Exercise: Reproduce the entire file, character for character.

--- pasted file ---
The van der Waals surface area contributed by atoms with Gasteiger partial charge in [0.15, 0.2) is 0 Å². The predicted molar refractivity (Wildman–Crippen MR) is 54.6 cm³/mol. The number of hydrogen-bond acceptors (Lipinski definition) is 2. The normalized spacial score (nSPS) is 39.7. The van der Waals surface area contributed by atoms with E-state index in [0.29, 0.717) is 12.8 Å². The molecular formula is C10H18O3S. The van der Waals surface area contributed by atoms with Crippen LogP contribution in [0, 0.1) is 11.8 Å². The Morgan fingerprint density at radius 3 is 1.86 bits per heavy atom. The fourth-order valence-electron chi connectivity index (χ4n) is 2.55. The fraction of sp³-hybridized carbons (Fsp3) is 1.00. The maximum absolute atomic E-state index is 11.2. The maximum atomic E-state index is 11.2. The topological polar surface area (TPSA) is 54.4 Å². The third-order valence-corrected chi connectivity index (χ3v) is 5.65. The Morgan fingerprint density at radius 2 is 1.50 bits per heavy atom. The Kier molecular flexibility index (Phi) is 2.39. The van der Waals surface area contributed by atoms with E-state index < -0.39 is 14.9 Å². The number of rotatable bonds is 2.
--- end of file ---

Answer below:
The van der Waals surface area contributed by atoms with Gasteiger partial charge in [0.15, 0.2) is 0 Å². The predicted molar refractivity (Wildman–Crippen MR) is 54.6 cm³/mol. The number of hydrogen-bond acceptors (Lipinski definition) is 2. The normalized spacial score (nSPS) is 39.7. The van der Waals surface area contributed by atoms with E-state index in [0.29, 0.717) is 12.8 Å². The molecular formula is C10H18O3S. The van der Waals surface area contributed by atoms with Crippen LogP contribution in [0, 0.1) is 11.8 Å². The Morgan fingerprint density at radius 3 is 1.86 bits per heavy atom. The fourth-order valence-electron chi connectivity index (χ4n) is 2.55. The fraction of sp³-hybridized carbons (Fsp3) is 1.00. The maximum absolute atomic E-state index is 11.2. The maximum atomic E-state index is 11.2. The topological polar surface area (TPSA) is 54.4 Å². The third-order valence-corrected chi connectivity index (χ3v) is 5.65. The Morgan fingerprint density at radius 2 is 1.50 bits per heavy atom. The Kier molecular flexibility index (Phi) is 2.39. The van der Waals surface area contributed by atoms with E-state index < -0.39 is 14.9 Å². The number of rotatable bonds is 2.